Cuphead is my most anticipated title of the year and was agreed upon site-wide as a selection for our most anticipated titles of 2017.
That was back in January and while looking at that list today is rather comical given what’s occurred so far this year, Cuphead is really just a few weeks away. With that in mind, my excitement is palpable and I wanted to share several reasons why gamers, particularly those who grew up in the 8 and 16-bit eras, should be excited.
If there’s an aspect of modern games that we are often annoyed with here at SG, it’s the lack of a significant challenge. With games becoming so complex, they’ve required longer tutorials and more in-depth instructions for the player. But this has led to instances where games will spend hours of the player’s time holding their hand, only to then offer no consequences for failure. One of the joys of games from the 8 and 16-bit eras was turning on a game for the first time and figuring out how it should be played through trial and error. While this often meant dying and retrying repeatedly, it created a sense of accomplishment when you finally overcame an obstacle. I miss that feeling. Cuphead thankfully, will offer that experience in spades.
Enemy Behaviors are Randomized
Many games within the shooter or run and gun genres are challenging when you first encounter them, but have patterns which you quickly learn and overcome. Rather than follow that same process, Cuphead uses algorithms to randomize enemy behavior thus presenting a new challenge each time you play.
The last few years have been some of the best ever for gaming in my opinion. There are countless games releasing every week of all shapes and sizes, more than we could ever hope to play. Still, some argue that the market is dominated by titles that have lost their originality due to larger developers and publishers no longer wanting to take risks. Cuphead certainly flies in the face of that mentality. As a hand drawn, 1930s cartoon inspired platformer with shmup mechanics, it’s about as original as you can get.
It Represents an Uncompromising Vision
When the Moldenhauer brothers showed Cuphead to the world during Microsoft’s E3 Conference in 2015, Cuphead consisted of simple select screen featuring 8-10 boss battles. But after receiving a hugely positive reception and partnering with Microsoft, they chose to continue developing the game they’d always envisioned. It is now a much larger game comprised of an overworld, platforming levels, multiple difficulties, nearly 30 bosses, and more.
Despite that expansion, at no time were any compromises made. The soundtrack is comprised of original jazz recordings composed by Kris Maddigan. Every frame in the game is still hand drawn, animated, and inked. In particular, Studio MDHR wanted to re-create the “Rubber Hose Animation” style of the late 20s/early 30s which further adds to its charm.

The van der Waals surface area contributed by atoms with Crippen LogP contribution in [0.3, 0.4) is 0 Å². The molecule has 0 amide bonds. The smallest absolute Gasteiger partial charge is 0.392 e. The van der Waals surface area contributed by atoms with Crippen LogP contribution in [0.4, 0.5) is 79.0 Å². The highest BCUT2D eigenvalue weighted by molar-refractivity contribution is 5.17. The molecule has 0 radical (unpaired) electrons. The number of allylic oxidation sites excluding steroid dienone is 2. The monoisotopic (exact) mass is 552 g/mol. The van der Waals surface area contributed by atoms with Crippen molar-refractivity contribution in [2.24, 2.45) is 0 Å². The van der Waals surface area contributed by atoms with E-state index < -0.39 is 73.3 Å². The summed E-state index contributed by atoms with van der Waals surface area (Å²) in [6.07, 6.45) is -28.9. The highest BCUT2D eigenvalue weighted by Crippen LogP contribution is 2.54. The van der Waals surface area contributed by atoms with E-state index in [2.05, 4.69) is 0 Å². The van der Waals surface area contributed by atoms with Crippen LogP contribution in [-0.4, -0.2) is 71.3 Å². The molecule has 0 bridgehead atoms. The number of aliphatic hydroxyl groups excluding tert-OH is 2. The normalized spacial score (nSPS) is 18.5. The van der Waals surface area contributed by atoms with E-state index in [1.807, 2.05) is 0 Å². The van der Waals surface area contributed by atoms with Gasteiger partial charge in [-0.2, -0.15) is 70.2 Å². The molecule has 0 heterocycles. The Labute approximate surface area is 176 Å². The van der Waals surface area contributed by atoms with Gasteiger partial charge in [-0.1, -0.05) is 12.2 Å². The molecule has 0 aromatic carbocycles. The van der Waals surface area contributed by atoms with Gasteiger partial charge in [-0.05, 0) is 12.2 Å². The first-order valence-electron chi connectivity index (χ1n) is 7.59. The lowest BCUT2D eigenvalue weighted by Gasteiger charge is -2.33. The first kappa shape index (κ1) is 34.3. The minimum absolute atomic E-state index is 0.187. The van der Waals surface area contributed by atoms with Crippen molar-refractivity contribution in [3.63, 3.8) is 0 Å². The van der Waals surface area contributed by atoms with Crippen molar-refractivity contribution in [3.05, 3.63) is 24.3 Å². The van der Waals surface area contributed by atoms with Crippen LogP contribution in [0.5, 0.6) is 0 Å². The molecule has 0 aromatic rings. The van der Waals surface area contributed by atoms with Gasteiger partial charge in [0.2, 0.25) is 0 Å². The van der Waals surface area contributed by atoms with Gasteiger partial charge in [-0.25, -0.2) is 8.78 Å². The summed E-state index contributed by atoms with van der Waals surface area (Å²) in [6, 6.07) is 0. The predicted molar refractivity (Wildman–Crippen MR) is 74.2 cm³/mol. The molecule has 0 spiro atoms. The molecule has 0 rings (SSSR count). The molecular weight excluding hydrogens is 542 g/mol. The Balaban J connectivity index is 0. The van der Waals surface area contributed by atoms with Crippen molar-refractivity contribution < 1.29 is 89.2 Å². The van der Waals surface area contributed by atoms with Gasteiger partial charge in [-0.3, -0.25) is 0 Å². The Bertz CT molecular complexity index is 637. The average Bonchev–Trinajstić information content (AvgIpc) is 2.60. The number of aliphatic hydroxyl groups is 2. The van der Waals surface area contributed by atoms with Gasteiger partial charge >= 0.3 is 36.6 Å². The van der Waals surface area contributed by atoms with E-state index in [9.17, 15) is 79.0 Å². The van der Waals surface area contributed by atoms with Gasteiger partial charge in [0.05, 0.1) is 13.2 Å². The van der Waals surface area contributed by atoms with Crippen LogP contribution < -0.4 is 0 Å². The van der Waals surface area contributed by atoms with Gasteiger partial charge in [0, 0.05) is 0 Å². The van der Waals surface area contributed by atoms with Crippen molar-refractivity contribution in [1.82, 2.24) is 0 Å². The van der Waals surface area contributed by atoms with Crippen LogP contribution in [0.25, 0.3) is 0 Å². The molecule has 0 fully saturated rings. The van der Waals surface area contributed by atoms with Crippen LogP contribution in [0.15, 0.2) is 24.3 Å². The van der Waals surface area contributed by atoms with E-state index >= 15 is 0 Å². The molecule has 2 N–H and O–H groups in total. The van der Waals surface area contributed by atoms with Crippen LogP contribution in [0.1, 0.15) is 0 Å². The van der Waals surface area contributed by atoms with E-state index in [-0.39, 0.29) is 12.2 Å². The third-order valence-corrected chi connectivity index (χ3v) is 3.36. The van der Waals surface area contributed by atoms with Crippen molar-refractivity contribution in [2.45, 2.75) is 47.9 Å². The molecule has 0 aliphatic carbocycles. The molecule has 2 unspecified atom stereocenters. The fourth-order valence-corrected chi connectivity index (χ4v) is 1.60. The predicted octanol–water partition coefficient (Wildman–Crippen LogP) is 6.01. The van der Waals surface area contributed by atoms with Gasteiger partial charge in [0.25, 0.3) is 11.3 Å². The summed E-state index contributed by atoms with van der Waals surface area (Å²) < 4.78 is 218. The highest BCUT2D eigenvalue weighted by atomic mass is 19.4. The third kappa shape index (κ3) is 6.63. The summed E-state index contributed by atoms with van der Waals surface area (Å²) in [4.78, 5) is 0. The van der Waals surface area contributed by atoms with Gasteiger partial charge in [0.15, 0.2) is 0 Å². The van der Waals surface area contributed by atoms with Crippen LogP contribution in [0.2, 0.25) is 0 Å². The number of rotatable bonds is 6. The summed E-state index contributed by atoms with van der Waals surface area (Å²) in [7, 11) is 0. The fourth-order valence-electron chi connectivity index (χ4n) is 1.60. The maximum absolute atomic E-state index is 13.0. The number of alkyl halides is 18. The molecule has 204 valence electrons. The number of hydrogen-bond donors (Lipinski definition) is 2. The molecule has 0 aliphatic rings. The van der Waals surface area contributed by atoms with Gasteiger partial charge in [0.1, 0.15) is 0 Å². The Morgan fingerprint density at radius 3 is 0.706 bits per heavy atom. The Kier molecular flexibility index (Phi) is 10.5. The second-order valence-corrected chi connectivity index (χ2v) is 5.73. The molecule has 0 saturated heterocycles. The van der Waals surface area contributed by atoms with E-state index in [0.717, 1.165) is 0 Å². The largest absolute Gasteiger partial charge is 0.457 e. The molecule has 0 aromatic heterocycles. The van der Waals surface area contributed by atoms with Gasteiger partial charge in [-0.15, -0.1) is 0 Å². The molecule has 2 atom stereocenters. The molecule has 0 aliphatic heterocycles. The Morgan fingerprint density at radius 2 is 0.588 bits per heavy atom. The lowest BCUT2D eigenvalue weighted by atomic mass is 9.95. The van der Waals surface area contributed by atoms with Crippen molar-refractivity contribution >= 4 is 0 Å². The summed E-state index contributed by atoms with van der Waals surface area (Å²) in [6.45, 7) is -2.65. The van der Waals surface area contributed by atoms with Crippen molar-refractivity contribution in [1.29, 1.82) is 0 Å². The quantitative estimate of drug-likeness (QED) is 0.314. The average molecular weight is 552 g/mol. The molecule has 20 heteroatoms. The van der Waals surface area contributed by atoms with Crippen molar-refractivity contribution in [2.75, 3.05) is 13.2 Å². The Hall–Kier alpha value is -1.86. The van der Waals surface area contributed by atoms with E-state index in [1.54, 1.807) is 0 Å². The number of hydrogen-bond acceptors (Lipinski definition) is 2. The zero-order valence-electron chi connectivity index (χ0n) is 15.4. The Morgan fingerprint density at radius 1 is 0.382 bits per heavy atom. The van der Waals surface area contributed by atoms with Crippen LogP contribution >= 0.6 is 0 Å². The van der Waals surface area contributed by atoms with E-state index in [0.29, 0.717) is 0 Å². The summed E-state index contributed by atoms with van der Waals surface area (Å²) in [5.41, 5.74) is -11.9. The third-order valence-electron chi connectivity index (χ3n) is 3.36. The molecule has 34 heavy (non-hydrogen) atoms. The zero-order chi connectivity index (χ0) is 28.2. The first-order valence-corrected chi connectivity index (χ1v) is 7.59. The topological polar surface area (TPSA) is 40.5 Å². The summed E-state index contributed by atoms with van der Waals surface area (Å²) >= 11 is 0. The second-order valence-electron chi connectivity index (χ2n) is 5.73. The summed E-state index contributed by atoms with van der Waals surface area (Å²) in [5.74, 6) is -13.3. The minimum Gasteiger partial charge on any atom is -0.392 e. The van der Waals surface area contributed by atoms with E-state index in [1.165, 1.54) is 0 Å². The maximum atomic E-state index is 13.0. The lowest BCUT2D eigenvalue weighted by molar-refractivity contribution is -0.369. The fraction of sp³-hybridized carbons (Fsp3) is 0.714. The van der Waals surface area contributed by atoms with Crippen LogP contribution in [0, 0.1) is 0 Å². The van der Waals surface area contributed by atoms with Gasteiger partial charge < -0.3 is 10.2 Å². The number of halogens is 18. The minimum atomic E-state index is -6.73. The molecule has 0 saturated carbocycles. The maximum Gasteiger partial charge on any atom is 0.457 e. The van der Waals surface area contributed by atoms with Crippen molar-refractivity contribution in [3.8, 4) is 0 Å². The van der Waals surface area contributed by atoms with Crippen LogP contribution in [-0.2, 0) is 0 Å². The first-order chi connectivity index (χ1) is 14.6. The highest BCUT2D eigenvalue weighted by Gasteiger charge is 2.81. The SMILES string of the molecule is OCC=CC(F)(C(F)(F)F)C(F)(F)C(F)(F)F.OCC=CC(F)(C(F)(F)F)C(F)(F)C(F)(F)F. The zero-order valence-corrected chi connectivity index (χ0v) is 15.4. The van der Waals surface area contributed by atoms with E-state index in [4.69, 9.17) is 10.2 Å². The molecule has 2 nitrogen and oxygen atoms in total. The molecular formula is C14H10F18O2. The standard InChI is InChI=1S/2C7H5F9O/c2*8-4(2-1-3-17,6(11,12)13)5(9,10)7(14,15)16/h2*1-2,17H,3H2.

Panel from GDC 2017 on the Animation Process and Philosophy behind Cuphead
It’s an Homage to Classics Still Played Today
I grew up with 8 and 16-bit classics such as Mega Man, Contra, Metal Slug, Ghouls and Ghosts, Gunstar Heroes, etc… Challenging, side-scrolling, run and gun games that can be played with a buddy next to you were a staple of my youth. They are still admired and cherished today and it’s these games that are a direct inspiration for Cuphead.
It Represents an Era We Don’t Often See in Gaming
While games have depicted everything from Cavemen, to World Wars, to Space, and everything in-between, the early cartoon era is not something that’s been represented often. For those unaware, cartoons in the late 1920s and early 1930s were unregulated and thus contained many aspects that we typically don’t associate with cartoons today (this was prior to the Motion Picture Production or “Hays” Code). Thus they can sometimes be creepy, mature, and bizarre when looked upon reflectively. Cuphead taps into that aesthetic thus creating a look and feel that not only is rarely seen in games, but in media at all.
Cuphead releases on September 29th and at $19.99, represents what looks to be tremendous value. I’m a huge proponent of supporting game developers and knowing the heart and soul that’s been poured into Cuphead, Studio MDHR more than deserves it in my opinion. Here are some additional links that may be of interest to you: